The case in which Prime Minister Morgan Tsvangirai’s Movement for Democratic Change is seeking to have special voting stopped will be heard this afternoon- two days after the voting took place.
It is not clear what the implications of the ruling would be if the judge were to rule that they should be stopped when they have already been carried out.
Zimbabwe’s elections have been mired with litigation right from the referendum in March.
The National Constitutional Assembly went to court to have the referendum set for 16 march postponed, but it lost.
Following squabbles about when to hold the general elections, former journalist and now activist, Jealousy Mawarire went to court to force President Robert Mugabe to hold the elections before June 29.
The Constitutional Court ruled that 29 June was no longer feasible but said the elections must be held by 31 July.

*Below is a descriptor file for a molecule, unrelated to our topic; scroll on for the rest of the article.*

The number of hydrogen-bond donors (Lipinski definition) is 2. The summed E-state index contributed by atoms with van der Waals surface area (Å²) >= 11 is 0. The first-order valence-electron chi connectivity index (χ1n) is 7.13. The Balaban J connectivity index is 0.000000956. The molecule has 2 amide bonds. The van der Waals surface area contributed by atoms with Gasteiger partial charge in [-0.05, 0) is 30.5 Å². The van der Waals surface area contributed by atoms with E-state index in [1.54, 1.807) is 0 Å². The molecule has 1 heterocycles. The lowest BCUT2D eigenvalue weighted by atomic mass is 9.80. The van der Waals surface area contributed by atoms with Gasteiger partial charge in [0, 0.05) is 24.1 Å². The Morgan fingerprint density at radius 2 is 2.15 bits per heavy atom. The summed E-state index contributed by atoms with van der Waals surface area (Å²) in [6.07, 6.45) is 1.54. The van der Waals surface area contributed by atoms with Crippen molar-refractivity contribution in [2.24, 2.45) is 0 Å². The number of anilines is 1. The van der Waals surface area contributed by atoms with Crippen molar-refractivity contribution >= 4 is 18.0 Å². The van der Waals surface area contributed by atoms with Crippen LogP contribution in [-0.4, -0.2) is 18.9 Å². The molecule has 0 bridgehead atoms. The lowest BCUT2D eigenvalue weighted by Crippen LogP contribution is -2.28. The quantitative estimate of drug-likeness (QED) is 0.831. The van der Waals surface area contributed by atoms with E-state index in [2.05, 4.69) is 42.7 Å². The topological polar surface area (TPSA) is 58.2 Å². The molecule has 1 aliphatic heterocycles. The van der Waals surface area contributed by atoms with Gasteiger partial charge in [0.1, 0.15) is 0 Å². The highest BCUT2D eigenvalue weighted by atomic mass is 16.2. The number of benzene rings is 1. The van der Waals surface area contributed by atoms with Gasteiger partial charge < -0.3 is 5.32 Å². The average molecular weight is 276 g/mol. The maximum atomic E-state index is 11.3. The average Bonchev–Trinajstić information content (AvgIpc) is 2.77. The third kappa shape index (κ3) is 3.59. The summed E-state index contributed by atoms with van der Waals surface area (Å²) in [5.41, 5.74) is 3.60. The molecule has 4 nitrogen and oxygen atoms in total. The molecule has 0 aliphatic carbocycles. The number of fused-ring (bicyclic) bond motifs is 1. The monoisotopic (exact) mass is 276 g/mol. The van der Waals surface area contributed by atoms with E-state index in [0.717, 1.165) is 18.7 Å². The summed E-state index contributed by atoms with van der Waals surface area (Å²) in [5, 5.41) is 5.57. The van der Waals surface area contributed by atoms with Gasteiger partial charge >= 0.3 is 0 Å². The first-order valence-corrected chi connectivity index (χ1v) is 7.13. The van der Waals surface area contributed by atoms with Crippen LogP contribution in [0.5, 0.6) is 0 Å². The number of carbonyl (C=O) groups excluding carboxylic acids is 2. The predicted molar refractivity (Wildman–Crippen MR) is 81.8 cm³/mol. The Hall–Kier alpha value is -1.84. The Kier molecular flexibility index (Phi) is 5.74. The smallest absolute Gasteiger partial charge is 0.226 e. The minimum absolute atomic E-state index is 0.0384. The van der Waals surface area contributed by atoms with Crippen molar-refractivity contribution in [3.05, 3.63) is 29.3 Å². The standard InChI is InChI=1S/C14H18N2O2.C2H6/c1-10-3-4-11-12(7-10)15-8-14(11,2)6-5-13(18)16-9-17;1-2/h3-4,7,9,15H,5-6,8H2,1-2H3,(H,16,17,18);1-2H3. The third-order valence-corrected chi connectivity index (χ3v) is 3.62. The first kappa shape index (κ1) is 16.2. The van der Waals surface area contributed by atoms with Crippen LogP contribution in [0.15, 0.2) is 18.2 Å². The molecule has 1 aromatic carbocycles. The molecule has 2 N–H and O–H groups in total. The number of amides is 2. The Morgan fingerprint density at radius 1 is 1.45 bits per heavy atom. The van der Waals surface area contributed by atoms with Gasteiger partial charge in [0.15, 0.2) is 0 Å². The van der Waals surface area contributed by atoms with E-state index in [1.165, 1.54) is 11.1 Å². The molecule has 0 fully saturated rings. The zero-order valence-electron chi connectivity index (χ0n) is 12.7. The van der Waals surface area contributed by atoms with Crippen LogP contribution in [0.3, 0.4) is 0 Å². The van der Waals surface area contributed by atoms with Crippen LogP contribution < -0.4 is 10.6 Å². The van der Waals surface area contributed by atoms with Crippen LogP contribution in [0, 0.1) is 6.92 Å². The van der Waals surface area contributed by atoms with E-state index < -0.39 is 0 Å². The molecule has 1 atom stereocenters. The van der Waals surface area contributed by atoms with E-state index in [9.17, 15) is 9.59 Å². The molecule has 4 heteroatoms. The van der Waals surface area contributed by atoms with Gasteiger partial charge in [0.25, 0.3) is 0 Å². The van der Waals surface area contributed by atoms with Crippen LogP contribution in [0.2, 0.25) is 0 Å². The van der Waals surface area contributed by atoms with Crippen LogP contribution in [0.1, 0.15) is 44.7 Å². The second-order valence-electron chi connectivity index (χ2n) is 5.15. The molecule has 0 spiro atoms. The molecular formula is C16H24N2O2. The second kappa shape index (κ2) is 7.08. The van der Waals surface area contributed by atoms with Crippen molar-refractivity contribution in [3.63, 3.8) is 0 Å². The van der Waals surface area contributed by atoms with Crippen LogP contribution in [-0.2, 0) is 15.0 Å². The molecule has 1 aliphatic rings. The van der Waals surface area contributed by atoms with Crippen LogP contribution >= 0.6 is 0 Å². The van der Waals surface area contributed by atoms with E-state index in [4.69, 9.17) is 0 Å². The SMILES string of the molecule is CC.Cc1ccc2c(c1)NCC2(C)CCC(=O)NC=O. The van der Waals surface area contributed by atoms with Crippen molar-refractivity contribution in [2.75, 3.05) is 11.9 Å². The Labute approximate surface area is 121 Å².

Mugabe ruled by decree that the elections be held on 31 July but this was taken to the Southern African Development Community which said the government should go back to the court to ask for at least a two-week postponement. The court refused to budge.
Now reports say the leader of the smaller faction of the MDC Welshman Ncube had asked the African Union to have the elections, now due in two weeks, to be postponed.
The AU is supposed to hear the case this Friday.